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I'm reading the exposition in Lang's Fundamentals of Differential Geometry of the following generalization of the Cartan-Hadamard theorem:

Suppose $X$ is a Cartan-Hadamard manifold (i.e. a complete, simply connected manifold with everywhere nonpositive sectional curvature) and $Y$ is a closed totally geodesic submanifold of $X$. Let $NY$ be the normal bundle of $Y$ in $X$. Then the exponential map $\text{exp}_{NY}NY\rightarrow X$ is a diffeomorphism. This is Theorem 2.5 of Chapter X.

I'm confused about a detail in the proof of the preceding Theorem, 2.4. Fix $y_0\in Y$, and for each $y\in Y$, let $P_{y_0}^y$ denote parallel translation from $T_{y_0}X$ to $T_{y}X$ along the unique geodesic connecting $y_0$ to $y$. Now, define the smooth map $E: Y\times N_{y_0}Y \rightarrow X$ by $E(y,v) = \exp_y(P_{y_0}^yv)$.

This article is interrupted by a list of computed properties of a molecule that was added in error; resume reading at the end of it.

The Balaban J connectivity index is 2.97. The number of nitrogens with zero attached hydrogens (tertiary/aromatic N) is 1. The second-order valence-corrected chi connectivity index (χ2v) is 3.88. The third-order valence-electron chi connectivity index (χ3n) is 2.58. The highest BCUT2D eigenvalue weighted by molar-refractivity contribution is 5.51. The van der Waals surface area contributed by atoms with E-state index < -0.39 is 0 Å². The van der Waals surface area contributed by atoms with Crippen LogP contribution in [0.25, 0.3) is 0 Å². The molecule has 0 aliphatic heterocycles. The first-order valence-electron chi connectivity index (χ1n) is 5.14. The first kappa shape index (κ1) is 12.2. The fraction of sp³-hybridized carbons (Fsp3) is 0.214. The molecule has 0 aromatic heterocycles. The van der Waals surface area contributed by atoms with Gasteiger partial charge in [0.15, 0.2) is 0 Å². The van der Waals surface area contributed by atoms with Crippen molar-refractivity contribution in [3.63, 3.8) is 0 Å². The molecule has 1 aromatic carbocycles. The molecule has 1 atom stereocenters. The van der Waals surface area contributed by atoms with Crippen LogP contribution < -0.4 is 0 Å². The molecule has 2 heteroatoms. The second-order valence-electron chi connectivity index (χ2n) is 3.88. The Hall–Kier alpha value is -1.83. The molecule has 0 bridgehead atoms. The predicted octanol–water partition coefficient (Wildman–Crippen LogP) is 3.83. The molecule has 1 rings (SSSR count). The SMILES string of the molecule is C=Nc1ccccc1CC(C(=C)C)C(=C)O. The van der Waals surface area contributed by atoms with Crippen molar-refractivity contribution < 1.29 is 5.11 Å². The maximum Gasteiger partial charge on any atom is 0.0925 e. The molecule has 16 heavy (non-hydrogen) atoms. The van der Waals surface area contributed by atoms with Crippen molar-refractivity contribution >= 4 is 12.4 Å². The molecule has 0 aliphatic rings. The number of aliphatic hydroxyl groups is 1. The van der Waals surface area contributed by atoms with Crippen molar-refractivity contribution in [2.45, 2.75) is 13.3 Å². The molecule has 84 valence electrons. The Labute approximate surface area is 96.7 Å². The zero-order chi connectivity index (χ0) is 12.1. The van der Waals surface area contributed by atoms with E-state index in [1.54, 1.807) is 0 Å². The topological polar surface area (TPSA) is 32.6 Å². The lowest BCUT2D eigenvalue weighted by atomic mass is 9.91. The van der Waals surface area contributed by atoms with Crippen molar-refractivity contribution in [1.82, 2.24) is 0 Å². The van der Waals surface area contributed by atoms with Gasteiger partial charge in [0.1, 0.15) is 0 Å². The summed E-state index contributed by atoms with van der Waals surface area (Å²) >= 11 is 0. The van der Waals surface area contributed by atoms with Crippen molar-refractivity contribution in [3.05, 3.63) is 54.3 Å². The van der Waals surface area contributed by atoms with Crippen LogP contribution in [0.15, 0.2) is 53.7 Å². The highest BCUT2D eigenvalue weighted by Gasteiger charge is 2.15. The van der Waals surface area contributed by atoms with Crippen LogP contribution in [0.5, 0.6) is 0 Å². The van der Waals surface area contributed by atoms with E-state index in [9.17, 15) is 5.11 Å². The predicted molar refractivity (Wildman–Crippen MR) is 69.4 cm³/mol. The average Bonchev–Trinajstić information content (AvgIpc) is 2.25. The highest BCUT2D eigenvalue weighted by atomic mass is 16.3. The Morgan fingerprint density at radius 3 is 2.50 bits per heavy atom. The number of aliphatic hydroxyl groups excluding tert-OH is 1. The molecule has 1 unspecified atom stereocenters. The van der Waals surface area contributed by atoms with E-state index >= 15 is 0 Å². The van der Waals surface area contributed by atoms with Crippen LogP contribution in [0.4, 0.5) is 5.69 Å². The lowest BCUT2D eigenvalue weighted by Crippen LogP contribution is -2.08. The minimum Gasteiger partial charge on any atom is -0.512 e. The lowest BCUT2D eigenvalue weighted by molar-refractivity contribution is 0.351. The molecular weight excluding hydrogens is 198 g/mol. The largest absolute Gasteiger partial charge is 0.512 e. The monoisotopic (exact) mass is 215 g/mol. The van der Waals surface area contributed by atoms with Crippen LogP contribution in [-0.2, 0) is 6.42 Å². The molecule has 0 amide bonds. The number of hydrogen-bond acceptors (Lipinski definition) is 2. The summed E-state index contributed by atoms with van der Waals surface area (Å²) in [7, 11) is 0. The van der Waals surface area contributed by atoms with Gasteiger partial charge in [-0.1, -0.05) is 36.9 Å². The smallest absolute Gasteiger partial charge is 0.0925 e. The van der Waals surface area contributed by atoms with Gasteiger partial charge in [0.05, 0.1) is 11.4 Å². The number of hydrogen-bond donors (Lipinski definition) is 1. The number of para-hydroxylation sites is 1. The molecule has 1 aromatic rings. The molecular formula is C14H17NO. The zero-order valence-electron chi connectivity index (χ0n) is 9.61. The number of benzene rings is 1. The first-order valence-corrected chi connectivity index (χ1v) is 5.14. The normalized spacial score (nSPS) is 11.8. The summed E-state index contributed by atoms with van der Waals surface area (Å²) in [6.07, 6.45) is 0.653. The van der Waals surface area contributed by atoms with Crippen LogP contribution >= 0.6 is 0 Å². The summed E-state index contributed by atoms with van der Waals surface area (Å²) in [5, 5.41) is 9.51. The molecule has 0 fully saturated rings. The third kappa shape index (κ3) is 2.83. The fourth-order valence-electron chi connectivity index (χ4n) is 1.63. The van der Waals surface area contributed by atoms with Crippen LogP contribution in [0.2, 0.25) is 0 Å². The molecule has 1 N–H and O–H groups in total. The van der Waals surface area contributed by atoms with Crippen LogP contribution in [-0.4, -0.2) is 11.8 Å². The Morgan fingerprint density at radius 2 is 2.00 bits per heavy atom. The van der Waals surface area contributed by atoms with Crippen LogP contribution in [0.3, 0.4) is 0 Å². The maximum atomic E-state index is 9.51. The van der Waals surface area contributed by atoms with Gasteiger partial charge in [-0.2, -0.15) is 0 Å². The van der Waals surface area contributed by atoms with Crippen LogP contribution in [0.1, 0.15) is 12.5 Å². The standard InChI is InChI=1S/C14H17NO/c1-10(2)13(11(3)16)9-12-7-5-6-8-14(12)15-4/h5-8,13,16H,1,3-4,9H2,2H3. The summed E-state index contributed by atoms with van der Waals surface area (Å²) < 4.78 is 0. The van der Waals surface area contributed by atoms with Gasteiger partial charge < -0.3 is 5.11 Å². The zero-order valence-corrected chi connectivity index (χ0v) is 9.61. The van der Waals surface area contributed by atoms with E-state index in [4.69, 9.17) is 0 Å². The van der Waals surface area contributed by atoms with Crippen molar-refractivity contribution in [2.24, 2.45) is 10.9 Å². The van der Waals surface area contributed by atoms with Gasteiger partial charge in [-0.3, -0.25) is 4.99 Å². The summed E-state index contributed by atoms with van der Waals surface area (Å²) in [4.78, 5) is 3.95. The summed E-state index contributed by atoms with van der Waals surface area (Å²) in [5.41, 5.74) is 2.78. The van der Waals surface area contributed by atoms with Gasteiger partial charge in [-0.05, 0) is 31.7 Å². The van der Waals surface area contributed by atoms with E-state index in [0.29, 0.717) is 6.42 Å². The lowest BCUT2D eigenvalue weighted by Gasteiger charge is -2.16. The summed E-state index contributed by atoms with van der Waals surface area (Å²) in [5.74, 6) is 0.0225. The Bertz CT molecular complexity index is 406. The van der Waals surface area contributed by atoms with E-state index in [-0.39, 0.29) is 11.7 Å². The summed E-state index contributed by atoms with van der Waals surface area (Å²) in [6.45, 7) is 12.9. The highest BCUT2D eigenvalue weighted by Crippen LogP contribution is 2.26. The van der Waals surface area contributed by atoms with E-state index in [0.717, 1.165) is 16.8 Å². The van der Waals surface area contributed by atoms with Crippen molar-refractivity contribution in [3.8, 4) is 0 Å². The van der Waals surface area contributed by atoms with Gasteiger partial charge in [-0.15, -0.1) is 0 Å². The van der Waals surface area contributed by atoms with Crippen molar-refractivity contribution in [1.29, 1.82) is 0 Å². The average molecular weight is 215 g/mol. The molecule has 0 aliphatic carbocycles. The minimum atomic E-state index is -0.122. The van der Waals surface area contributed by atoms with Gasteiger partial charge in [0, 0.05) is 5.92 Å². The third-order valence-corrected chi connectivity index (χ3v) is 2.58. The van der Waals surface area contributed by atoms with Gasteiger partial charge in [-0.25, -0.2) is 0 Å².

At the bottom of page 273, Lang claims that $dE_{(y,v)}(z,0)$ is orthogonal to $dE_{(y,v)}(0,w)$ for any $y\in Y, v\in N_{y_0}Y,~~ z\in T_yY, w\in N_{y_0}Y$.

I don't understand why this is true. He says it follows from the Gauss Lemma (Lemma VIII.5.6), but I can't figure out how it follows. I'm probably missing something simple. Does anyone know why those things are orthogonal? Thanks.

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  • $\begingroup$ Did you solve your question. If so, please post it. Or if you have a file of book, can you link ? I have no book. But I want to read the general version of CH theorem (Since webpage does not contain this version) $\endgroup$ – HK Lee Apr 3 '16 at 8:42

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